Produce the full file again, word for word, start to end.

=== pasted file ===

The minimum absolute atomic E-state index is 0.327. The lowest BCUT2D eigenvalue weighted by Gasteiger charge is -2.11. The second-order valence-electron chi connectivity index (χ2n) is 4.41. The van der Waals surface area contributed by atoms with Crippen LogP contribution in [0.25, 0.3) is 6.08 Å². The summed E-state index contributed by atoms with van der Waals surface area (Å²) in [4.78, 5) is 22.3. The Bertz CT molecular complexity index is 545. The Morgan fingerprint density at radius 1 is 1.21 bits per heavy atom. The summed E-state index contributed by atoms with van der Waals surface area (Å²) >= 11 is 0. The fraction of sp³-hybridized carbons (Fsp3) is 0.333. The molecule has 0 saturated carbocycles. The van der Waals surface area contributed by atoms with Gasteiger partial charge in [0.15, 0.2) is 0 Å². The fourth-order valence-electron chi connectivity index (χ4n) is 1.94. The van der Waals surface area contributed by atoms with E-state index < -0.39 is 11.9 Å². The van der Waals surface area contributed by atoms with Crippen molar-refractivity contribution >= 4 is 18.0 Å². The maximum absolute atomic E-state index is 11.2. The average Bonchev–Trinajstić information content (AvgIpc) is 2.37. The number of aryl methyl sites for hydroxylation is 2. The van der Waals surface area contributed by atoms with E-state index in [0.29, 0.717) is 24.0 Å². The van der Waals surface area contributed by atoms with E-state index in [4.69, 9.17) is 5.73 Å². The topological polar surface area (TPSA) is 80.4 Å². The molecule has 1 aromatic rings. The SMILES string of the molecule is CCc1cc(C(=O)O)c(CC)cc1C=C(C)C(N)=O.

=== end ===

The minimum absolute atomic E-state index is 0.327. The lowest BCUT2D eigenvalue weighted by Gasteiger charge is -2.11. The second-order valence-electron chi connectivity index (χ2n) is 4.41. The van der Waals surface area contributed by atoms with Crippen LogP contribution in [0.25, 0.3) is 6.08 Å². The summed E-state index contributed by atoms with van der Waals surface area (Å²) in [4.78, 5) is 22.3. The Bertz CT molecular complexity index is 545. The Morgan fingerprint density at radius 1 is 1.21 bits per heavy atom. The summed E-state index contributed by atoms with van der Waals surface area (Å²) >= 11 is 0. The fraction of sp³-hybridized carbons (Fsp3) is 0.333. The molecule has 0 saturated carbocycles. The van der Waals surface area contributed by atoms with Gasteiger partial charge in [0.15, 0.2) is 0 Å². The fourth-order valence-electron chi connectivity index (χ4n) is 1.94. The van der Waals surface area contributed by atoms with E-state index < -0.39 is 11.9 Å². The van der Waals surface area contributed by atoms with Crippen molar-refractivity contribution >= 4 is 18.0 Å². The maximum absolute atomic E-state index is 11.2. The average Bonchev–Trinajstić information content (AvgIpc) is 2.37. The number of aryl methyl sites for hydroxylation is 2. The van der Waals surface area contributed by atoms with E-state index in [0.29, 0.717) is 24.0 Å². The van der Waals surface area contributed by atoms with E-state index in [4.69, 9.17) is 5.73 Å². The topological polar surface area (TPSA) is 80.4 Å². The molecule has 1 aromatic rings. The SMILES string of the molecule is CCc1cc(C(=O)O)c(CC)cc1C=C(C)C(N)=O.